Tuesday, June 2, 2009

20 key concepts in thermodynamics and condensed matter

I gave my last lecture today. This is always a good feeling. Again I went over the 20 key ideas that I hoped they learnt in the course. The most important one, which we have to keep repeating is that in an non-isolated system whose state is defined by pressure and temperature, the Gibbs free energy G can never increase. Consequently, in the equilibrium state G must take the smallest possible value.

On my previous post on the 20 key concepts, Will Polik wrote a helpul comment:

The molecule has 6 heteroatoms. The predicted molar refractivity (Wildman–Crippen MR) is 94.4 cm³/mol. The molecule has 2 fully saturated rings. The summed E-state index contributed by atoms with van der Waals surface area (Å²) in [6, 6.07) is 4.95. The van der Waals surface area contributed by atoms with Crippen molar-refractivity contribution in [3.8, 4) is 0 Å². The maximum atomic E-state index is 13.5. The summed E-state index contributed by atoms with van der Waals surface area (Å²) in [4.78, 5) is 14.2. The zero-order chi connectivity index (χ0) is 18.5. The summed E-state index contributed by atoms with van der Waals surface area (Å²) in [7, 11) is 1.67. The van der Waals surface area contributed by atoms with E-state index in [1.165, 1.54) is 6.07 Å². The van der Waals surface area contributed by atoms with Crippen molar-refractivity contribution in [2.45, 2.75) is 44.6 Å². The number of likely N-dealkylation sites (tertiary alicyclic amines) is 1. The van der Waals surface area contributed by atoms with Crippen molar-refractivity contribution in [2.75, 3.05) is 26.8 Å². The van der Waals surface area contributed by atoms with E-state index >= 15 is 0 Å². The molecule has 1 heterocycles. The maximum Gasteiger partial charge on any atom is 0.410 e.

Related to concept 10 (free energy), I think that a key concept in the practical application of thermodynamics is the idea that "the entropy of the universe tends toward a maximum" is equivalent to "the Gibbs free energy of the system (at constant T and P) tends toward a minimum" and the corresponding statement about Helmholtz free energy. This allows one to use just the state properties of the system to determine the direction of change and equilibrium conditions, rather than having to worry about the entire universe!

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